Every now and then, you have a band come along that still has that spirit and passion. They’ll flicker up in the sky with all the other “stars” and then fade away into small venue tour land where real people that love real music and real musicians still gather faithfully, while the rest of the world goes to the major arenas and gapes in awe at the production, more than the artist and the music. I dare to name a few of these bands and artists. The Black Crowes. I applaud this band on its purity and passion and most especially for not selling out to promotional campaigns. The Grateful Dead. Lord knows, I am not a Dead fan at all, but I gotta respect their integrity. The Doobie Brothers. Damn fine music, no special effects or cute, fashionable clothes. They just got up on stage and played. King’s X. I’m sorry, if anyone reading this doesn’t understand the passion in these three musicians, and the intensity of their craft then, well, you don’t deserve to know how incredible they are as musicians, anyway. Brother Cane. As much as they pissed me off as friends, these guys were real musicians. They lived to play and make music. To watch them onstage, you could literally see the passion dripping out from the pores in their skin in sweat and devotion. I could go on forever on many real artists in music, but I hope by now, you are getting the point.

The music industry is about power, money and getting more power and more money. It has nothing to do with music. The record labels are looking for a product to sell, not an artist to support and encourage. Do the record labels put the same amount of promotional effort and advertising into an ugly guy that sings beautifully alone with a guitar, ala John Denver, or do they pump the cash flow into the next group of dancers with tight shiny britches? Bingo, tight shiny britches that dance get the music industry cash promos over the artist really playing music. It’s a myth to call the music industry the “music industry.” It is really the promotional industry of what will sell to the masses. I, personally, don’t want to go to a “concert” and see the “show.” I want to go to a concert and hear the music and see a musician. When did it become not good enough just to hear the music and to watch the musician perform the piece?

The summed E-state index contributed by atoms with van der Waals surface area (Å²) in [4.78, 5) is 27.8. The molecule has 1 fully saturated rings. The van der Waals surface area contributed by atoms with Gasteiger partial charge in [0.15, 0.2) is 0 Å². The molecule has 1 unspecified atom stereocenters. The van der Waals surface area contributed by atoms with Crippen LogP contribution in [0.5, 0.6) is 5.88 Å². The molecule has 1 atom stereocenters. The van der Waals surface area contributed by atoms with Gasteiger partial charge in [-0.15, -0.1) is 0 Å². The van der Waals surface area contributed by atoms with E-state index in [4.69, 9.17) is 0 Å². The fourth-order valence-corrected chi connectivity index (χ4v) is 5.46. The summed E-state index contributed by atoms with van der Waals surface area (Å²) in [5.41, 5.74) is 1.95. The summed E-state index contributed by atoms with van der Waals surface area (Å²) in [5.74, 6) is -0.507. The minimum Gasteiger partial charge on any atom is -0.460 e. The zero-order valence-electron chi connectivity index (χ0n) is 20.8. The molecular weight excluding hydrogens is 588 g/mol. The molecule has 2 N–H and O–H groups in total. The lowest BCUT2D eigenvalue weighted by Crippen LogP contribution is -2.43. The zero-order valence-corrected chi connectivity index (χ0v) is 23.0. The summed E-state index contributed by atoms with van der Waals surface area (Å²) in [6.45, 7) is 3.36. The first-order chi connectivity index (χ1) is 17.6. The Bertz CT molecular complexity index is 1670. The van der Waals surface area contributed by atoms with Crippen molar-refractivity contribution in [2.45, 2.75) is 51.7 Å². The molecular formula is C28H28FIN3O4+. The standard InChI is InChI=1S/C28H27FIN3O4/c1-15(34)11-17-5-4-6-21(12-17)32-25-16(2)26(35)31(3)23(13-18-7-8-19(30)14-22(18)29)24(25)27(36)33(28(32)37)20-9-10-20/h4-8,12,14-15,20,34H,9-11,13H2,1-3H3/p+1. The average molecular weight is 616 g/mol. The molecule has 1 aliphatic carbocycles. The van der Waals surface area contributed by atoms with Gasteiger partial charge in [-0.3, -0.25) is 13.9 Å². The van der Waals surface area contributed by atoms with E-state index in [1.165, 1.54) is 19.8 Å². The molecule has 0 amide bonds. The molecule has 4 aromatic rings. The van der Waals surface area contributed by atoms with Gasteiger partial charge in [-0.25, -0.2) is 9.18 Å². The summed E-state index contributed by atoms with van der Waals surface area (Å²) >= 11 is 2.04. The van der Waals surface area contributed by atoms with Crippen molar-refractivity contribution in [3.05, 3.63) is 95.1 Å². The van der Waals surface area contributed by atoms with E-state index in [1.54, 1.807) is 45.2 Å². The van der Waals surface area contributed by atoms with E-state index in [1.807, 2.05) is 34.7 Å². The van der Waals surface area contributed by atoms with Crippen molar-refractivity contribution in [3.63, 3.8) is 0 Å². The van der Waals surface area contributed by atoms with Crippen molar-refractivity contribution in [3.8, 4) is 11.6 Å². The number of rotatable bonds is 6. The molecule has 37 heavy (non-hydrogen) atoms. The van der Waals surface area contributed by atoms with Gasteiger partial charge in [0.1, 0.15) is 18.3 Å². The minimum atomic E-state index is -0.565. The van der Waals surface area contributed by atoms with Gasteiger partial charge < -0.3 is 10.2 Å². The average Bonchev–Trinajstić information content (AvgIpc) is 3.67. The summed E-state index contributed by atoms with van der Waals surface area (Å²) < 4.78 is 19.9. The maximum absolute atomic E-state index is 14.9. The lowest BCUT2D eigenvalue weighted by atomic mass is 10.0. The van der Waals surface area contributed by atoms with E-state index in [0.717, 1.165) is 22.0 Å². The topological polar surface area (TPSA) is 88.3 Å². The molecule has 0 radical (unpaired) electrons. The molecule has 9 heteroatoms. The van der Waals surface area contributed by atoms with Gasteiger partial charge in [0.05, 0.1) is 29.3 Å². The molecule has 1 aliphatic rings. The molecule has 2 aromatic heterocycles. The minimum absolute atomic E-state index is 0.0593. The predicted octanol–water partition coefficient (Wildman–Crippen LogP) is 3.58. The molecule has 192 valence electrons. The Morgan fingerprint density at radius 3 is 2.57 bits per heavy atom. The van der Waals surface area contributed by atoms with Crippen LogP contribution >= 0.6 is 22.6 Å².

When I am Goddess of my own world, I am making two industries. One will be for music and one will be for circus clowns with attention deficit disorder. One of my commandments will be, “Thou shalt not turn music into a production.” One of the other commandments will be, “Thou shalt keep dancers and wannabe stars out of the music industry.” Light shows, lasers, flash pots, special effects and anything trendy or cool that comes near the music will be considered a mortal sin punishable by not being able to ever hear real music again. You will be relegated to listening to and attending the circus with the clowns with attention deficit disorder. I’m gonna be a harsh Goddess, but at least my world will have pure music with passion.

I’m not going to make apologies for myself, or my opinions of what I consider real music and musicians. I honestly ache for the days when the best musicians in the Southeast would gather at our home in Alabama; we would move the furniture out onto the front lawn of the house and the musicians would move in to what became a living jam session. I long for the times when I could lay on a bed and watch the fingers turn strings and wood into something magical and precious that fell into my ears. I became addicted very early on to the feeling of peace and euphoria that came into my soul as I was lulled into that high from the sounds of a simple guitar and a sweet voice. My childhood dreams and fantasies floated around in my head to the sounds of an acoustic guitar, the smell of the wood and oils from the guitar cases, the sight of fingers flitting over silver strings and the looks of intensity and passion of the musicians that brought me to see and understand a love of music. When did these elements of music turn into a Broadway production on a concert stage? When did the music become second place to the dance routines and special effects?

My cousins were always pretty much idiots with their concoctions of ice cream, and as you can imagine, they had no taste in music either. Let my cousins and the rest of the population that crave the fudge sauces, whipped cream, nuts, and sprinkles have their productions. As for me, I’ll take a simple scoop of vanilla. No, wait, make it a double… it’s been a long time.

Leave a Comment

Your email address will not be published. Required fields are marked with *

Recently on Ink 19...

From the Archives